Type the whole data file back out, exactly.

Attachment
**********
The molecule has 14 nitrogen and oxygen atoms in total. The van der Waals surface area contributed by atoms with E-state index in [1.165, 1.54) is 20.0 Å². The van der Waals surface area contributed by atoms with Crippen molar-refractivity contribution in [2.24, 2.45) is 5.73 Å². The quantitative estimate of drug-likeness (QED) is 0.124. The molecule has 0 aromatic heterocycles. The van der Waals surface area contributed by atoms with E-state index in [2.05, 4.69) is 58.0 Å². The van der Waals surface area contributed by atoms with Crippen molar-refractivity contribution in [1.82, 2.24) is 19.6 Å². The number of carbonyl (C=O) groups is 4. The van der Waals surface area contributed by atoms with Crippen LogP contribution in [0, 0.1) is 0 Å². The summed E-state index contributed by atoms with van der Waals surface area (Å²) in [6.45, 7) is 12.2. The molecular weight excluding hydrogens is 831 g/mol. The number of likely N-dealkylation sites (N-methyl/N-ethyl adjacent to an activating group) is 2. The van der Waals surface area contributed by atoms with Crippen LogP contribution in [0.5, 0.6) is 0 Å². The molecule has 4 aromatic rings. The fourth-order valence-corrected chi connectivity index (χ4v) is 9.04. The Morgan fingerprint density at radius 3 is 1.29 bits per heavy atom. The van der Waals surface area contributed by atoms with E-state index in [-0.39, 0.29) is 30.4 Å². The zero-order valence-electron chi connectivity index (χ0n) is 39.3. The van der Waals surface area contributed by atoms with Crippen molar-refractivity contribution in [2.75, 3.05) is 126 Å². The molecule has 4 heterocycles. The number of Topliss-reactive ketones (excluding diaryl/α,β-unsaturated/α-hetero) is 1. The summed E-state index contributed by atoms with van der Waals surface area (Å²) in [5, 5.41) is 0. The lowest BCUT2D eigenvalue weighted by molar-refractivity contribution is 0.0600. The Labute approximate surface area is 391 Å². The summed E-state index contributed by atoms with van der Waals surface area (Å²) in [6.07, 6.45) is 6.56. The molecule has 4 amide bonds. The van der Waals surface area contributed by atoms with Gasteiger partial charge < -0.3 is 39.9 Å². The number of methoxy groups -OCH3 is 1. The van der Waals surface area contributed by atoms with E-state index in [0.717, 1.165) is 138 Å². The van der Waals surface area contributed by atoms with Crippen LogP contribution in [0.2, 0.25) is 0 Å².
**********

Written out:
The molecule has 14 nitrogen and oxygen atoms in total. The van der Waals surface area contributed by atoms with E-state index in [1.165, 1.54) is 20.0 Å². The van der Waals surface area contributed by atoms with Crippen molar-refractivity contribution in [2.24, 2.45) is 5.73 Å². The quantitative estimate of drug-likeness (QED) is 0.124. The molecule has 0 aromatic heterocycles. The van der Waals surface area contributed by atoms with E-state index in [2.05, 4.69) is 58.0 Å². The van der Waals surface area contributed by atoms with Crippen molar-refractivity contribution in [1.82, 2.24) is 19.6 Å². The number of carbonyl (C=O) groups is 4. The van der Waals surface area contributed by atoms with Crippen LogP contribution in [0, 0.1) is 0 Å². The summed E-state index contributed by atoms with van der Waals surface area (Å²) in [6.45, 7) is 12.2. The molecular weight excluding hydrogens is 831 g/mol. The number of likely N-dealkylation sites (N-methyl/N-ethyl adjacent to an activating group) is 2. The van der Waals surface area contributed by atoms with Crippen LogP contribution in [0.5, 0.6) is 0 Å². The molecule has 4 aromatic rings. The fourth-order valence-corrected chi connectivity index (χ4v) is 9.04. The Morgan fingerprint density at radius 3 is 1.29 bits per heavy atom. The van der Waals surface area contributed by atoms with E-state index in [-0.39, 0.29) is 30.4 Å². The zero-order valence-electron chi connectivity index (χ0n) is 39.3. The van der Waals surface area contributed by atoms with Crippen molar-refractivity contribution in [2.75, 3.05) is 126 Å². The molecule has 4 heterocycles. The number of Topliss-reactive ketones (excluding diaryl/α,β-unsaturated/α-hetero) is 1. The summed E-state index contributed by atoms with van der Waals surface area (Å²) in [5, 5.41) is 0. The lowest BCUT2D eigenvalue weighted by molar-refractivity contribution is 0.0600. The Labute approximate surface area is 391 Å². The summed E-state index contributed by atoms with van der Waals surface area (Å²) in [6.07, 6.45) is 6.56. The molecule has 4 amide bonds. The van der Waals surface area contributed by atoms with Gasteiger partial charge < -0.3 is 39.9 Å². The number of methoxy groups -OCH3 is 1. The van der Waals surface area contributed by atoms with E-state index in [0.717, 1.165) is 138 Å². The van der Waals surface area contributed by atoms with Crippen LogP contribution in [0.2, 0.25) is 0 Å².